Tuesday, October 2, 2012

Make it "Like"-able on Facebook

Hey there,

So this post is kinda meta.  It has to do with Facebook's "like" state of mind and the content you share.

Let me contextualize this by saying that this conversation is similar to the If a tree falls in the forest and no ones around to hear it, does it make a sound?, thought experiment. Check out the link if you're not familiar with it.

The Facebook equivalent to this might be, if a post is shared on your timeline and no one likes, comments, or shares it, does it engage anyone?

Because those are our three options: to like, to comment, to share. And I would say that these have been intentionally and strategically placed in order of engagement, from a minimum level of engagement in terms of effort to a maximum one.

I would say engagement on all three levels, and not necessarily from every person that sees the post, just in general, is the social media pot of gold.

But for the purpose of this post and first steps, I'm going to focus on the Like button, and the need to always  consider making what you post "Like"-able.

Inspirational quotes and cute animal pictures are usually a safe bet. I know, the latter might not necessarily be relevant to your art. The point is, this isn't rocket science, but just something to keep in mind. Because "Like"s are a fundamental currency in the Facebook economy, and one of the few quantitative measurements we have for engagement, with "Share"s being the other one, if you use FB Insights for Pages.

These two combined and contrasted to the number of people who saw your post, give you your posts "Virality", it's life beyond the original post.

But I digress, these are all effects of making your content "Like"-able, and again, it's just something to keep in mind when you're sharing a comment, a link, or media.

One thing to keep in mind is that the majority of people do not actively "Like" things on Facebook. In fact an article from March on ZDNet quotes the median virality for posts from FB pages to be 1.92%. Virality of posts 20%+ was only 1%.

And don't equate the lack of a "Like" to not liking. If you're wondering how to post content that people like, I would say the best person to ask first would be yourself, followed by your friends, and fellow artists & staff members.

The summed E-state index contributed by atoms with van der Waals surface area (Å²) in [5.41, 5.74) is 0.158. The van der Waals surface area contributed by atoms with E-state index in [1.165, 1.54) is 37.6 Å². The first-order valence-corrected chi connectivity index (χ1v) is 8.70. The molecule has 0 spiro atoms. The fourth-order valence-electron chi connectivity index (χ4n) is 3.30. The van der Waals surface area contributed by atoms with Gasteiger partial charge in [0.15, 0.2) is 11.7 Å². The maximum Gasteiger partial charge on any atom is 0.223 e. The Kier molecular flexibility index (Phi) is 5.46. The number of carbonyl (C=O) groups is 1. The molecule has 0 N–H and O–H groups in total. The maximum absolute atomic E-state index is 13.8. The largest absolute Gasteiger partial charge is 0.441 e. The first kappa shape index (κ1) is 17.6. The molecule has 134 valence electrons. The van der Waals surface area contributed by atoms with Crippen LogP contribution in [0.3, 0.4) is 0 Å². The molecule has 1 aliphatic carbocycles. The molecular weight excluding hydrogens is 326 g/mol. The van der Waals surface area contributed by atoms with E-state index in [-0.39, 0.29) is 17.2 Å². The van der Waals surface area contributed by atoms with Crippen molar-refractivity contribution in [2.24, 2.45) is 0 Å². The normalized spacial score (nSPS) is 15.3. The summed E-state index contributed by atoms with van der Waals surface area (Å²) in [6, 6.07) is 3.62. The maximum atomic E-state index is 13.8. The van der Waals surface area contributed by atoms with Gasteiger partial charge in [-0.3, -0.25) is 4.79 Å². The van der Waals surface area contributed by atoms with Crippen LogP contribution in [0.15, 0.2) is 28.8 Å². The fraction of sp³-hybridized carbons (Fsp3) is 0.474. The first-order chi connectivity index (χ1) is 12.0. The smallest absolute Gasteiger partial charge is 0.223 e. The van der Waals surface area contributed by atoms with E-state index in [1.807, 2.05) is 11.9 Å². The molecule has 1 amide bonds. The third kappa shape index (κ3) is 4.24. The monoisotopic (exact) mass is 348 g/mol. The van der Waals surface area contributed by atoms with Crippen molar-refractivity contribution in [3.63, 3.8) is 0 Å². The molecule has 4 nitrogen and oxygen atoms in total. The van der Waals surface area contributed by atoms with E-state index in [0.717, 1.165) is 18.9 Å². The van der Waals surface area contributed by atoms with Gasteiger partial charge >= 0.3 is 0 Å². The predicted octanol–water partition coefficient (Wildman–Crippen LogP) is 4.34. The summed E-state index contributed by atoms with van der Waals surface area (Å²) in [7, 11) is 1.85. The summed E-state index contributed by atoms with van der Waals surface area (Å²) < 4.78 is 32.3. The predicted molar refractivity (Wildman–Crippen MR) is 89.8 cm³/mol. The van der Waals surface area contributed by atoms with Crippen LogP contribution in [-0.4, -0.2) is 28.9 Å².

There is no science, and audiences will differ from page to page.

My final point to make would be that making a post "Like"-able is especially crucial when sharing something that might not be the best of news, like the passing of someone in your organization's community to use an extreme example. The content added, that little bit you have the opportunity to share makes lemonade out of lemons, and should be something sweet, something hopeful, something inspiring.

Another way to look at it, is to ask yourself if "Like"ing what you're about to share in it's totality will be confusing or not, to yourself or to others.

No, you don't have to do this with every post, or even with any. But if Facebook is a tool, then I would argue you're doing yourself a disservice not to make the most out of the different ways people have to engage with your content.

It also doesn't take that much more time to ask yourself, "Is this 'Like'-able?".

To that extent, if you want specific examples to give you an idea of engaging content (most of which you're probably familiar with), I'd recommend checking out 6 Posts That Build Engagement n Facebook at Mashable.

On a related note, a good practice would be to look around Facebook as your page (and if you don't know how to do this and don't like other FB pages, well, just keep an eye out for a post about that), and find content they share which you (and theoretically your organization) would like, and do just that.

Because with Social Media, you tend to get what you give,

- JR

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